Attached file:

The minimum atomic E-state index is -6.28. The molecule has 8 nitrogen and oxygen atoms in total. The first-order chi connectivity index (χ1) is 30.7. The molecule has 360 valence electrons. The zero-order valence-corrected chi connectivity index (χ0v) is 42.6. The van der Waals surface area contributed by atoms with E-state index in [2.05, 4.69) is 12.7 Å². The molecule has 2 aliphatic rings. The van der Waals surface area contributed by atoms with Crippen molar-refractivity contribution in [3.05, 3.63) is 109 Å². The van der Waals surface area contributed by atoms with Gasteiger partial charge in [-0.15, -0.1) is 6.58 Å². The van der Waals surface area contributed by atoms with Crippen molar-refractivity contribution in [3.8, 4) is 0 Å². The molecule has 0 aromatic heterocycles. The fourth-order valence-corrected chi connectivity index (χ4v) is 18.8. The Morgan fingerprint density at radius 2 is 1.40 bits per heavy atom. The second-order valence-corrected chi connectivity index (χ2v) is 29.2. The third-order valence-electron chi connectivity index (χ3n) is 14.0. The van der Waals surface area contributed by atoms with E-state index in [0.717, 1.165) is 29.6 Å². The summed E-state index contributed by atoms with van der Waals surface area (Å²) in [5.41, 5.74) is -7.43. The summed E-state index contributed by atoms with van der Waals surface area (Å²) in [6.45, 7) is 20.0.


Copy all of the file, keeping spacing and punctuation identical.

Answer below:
The minimum atomic E-state index is -6.28. The molecule has 8 nitrogen and oxygen atoms in total. The first-order chi connectivity index (χ1) is 30.7. The molecule has 360 valence electrons. The zero-order valence-corrected chi connectivity index (χ0v) is 42.6. The van der Waals surface area contributed by atoms with E-state index in [2.05, 4.69) is 12.7 Å². The molecule has 2 aliphatic rings. The van der Waals surface area contributed by atoms with Crippen molar-refractivity contribution in [3.05, 3.63) is 109 Å². The van der Waals surface area contributed by atoms with Gasteiger partial charge in [-0.15, -0.1) is 6.58 Å². The van der Waals surface area contributed by atoms with Crippen molar-refractivity contribution in [3.8, 4) is 0 Å². The molecule has 0 aromatic heterocycles. The fourth-order valence-corrected chi connectivity index (χ4v) is 18.8. The Morgan fingerprint density at radius 2 is 1.40 bits per heavy atom. The second-order valence-corrected chi connectivity index (χ2v) is 29.2. The third-order valence-electron chi connectivity index (χ3n) is 14.0. The van der Waals surface area contributed by atoms with E-state index in [0.717, 1.165) is 29.6 Å². The summed E-state index contributed by atoms with van der Waals surface area (Å²) in [5.41, 5.74) is -7.43. The summed E-state index contributed by atoms with van der Waals surface area (Å²) in [6.45, 7) is 20.0.